WASHINGTON — The Biden administration on Monday will reinstate a way of measuring the benefits of reducing air pollution, the first step in a plan that could tighten limits on the amount of mercury that can be discharged from coal-burning power plants.
Mercury is a neurotoxin that poses a particular danger to the brain development of children and fetuses.
The mercury announcement is among several recent actions taken or planned by the Biden administration that are aimed at reducing pollution in air and water. After a first year in which President Biden tried to push ambitious climate legislation through Congress only to see it stall, the administration is using its regulatory machinery to try to curb pollution.
In many cases, the Biden administration is restoring environmental regulations that had been weakened by President Donald J. Trump before it lays the groundwork for even stronger rules to come.
For example, it has revived Obama-era limits on tailpipe emissions but said it intends to draft a more ambitious rule designed to speed up the conversion of the American automobile industry from gas powered cars to electric vehicles. It has also proposed new restrictions on methane, a powerful greenhouse gas, and plans tighter limits on industrial soot as well as pollutants in waterways and wetlands.
The E.P.A. has limited mercury emissions from coal plants since 2012. But during the Trump administration, the agency concluded that the rule’s cost to industry outweighed its benefits and therefore it was no longer “appropriate and necessary.” That finding allowed the Trump administration to stop enforcing the mercury limit, even though it remained on the books.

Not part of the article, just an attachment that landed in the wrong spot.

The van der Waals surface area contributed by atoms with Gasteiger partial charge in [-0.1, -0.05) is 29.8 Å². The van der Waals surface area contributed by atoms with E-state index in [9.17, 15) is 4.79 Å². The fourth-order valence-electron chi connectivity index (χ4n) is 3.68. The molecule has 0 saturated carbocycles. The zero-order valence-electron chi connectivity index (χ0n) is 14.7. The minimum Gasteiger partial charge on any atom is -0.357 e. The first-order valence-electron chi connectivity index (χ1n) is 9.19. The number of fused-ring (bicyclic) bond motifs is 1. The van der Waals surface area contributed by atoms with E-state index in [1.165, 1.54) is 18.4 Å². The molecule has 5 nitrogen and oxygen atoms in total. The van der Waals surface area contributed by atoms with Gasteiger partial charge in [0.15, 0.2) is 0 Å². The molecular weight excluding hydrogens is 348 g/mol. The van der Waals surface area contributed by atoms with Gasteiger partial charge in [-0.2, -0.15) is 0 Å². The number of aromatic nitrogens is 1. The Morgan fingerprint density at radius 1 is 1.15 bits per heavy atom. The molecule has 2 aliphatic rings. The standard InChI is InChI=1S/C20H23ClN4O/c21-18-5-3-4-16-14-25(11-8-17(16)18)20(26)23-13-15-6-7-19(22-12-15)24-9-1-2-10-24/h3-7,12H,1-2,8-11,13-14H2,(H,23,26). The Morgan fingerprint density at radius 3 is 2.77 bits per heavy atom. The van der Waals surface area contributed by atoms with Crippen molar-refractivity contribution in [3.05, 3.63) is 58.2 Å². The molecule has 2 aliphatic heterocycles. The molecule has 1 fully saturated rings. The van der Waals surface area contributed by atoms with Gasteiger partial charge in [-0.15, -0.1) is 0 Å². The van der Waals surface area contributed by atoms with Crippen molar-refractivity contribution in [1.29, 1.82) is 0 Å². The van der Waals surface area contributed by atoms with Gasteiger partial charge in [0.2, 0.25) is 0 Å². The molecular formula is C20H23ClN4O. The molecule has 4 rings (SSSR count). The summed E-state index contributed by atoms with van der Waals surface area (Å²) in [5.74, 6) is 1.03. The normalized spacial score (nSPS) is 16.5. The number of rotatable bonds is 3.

The Biden administration is now proposing to return to an Obama-era method of calculating the impact of regulation in a way that considers collateral benefits, such as reducing fine particulate matter and smog, when estimating the gains expected from lower mercury emissions.
Using that method would enable the E.P. A. to conclude that the costs of the rule to industry is offset by public health benefits such as prevention of disease and premature deaths. That would provide the legal justification to enforce the existing mercury regulations. The E.P.A. will open the proposal for a 60-day comment period, and is expected to start enforcing the rule later this year. The agency will also take public comments on whether it should tighten the existing mercury regulation even further.
“Sound science makes it clear that we need to limit mercury and toxins in the air to protect children and vulnerable communities from dangerous pollution,” said Michael Reagan, the E.P.A. administrator. “E.P.A. is committed to aggressively reducing pollution from the power sector so that all people, regardless of ZIP code or amount of money in their pocket, can breathe clean air and live healthy and productive lives.”
E.P.A. officials had completed work to restore the mercury policy last fall, when they sent it to the White House for review. But administration officials put a hold on the policy, worried that it would antagonize industry and lawmakers just as President Biden was seeking support for his climate and social policy bill known as Build Back Better, according to two people familiar with the matter who spoke on the condition of anonymity.